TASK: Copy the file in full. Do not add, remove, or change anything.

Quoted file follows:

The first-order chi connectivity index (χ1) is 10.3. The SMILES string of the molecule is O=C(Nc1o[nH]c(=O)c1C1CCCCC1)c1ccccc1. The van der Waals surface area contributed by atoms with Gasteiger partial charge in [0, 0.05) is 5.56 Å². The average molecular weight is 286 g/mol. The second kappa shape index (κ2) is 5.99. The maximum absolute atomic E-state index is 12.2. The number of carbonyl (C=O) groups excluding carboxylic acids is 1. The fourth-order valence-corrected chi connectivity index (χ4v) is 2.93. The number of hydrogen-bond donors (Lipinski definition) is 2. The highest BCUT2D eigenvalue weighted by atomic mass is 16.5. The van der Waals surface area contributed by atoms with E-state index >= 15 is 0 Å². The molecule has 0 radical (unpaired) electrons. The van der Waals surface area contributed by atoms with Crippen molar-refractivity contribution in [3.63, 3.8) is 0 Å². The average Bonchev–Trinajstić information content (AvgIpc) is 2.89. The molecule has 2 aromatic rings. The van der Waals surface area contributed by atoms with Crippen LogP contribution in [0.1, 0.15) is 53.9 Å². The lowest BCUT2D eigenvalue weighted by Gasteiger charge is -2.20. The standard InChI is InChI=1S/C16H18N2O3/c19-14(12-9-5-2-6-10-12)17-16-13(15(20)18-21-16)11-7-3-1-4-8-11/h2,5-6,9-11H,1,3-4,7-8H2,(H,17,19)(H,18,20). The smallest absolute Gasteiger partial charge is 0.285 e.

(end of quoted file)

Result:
The first-order chi connectivity index (χ1) is 10.3. The SMILES string of the molecule is O=C(Nc1o[nH]c(=O)c1C1CCCCC1)c1ccccc1. The van der Waals surface area contributed by atoms with Gasteiger partial charge in [0, 0.05) is 5.56 Å². The average molecular weight is 286 g/mol. The second kappa shape index (κ2) is 5.99. The maximum absolute atomic E-state index is 12.2. The number of carbonyl (C=O) groups excluding carboxylic acids is 1. The fourth-order valence-corrected chi connectivity index (χ4v) is 2.93. The number of hydrogen-bond donors (Lipinski definition) is 2. The highest BCUT2D eigenvalue weighted by atomic mass is 16.5. The van der Waals surface area contributed by atoms with E-state index >= 15 is 0 Å². The molecule has 0 radical (unpaired) electrons. The van der Waals surface area contributed by atoms with Crippen molar-refractivity contribution in [3.63, 3.8) is 0 Å². The average Bonchev–Trinajstić information content (AvgIpc) is 2.89. The molecule has 2 aromatic rings. The van der Waals surface area contributed by atoms with Crippen LogP contribution in [0.1, 0.15) is 53.9 Å². The lowest BCUT2D eigenvalue weighted by Gasteiger charge is -2.20. The standard InChI is InChI=1S/C16H18N2O3/c19-14(12-9-5-2-6-10-12)17-16-13(15(20)18-21-16)11-7-3-1-4-8-11/h2,5-6,9-11H,1,3-4,7-8H2,(H,17,19)(H,18,20). The smallest absolute Gasteiger partial charge is 0.285 e.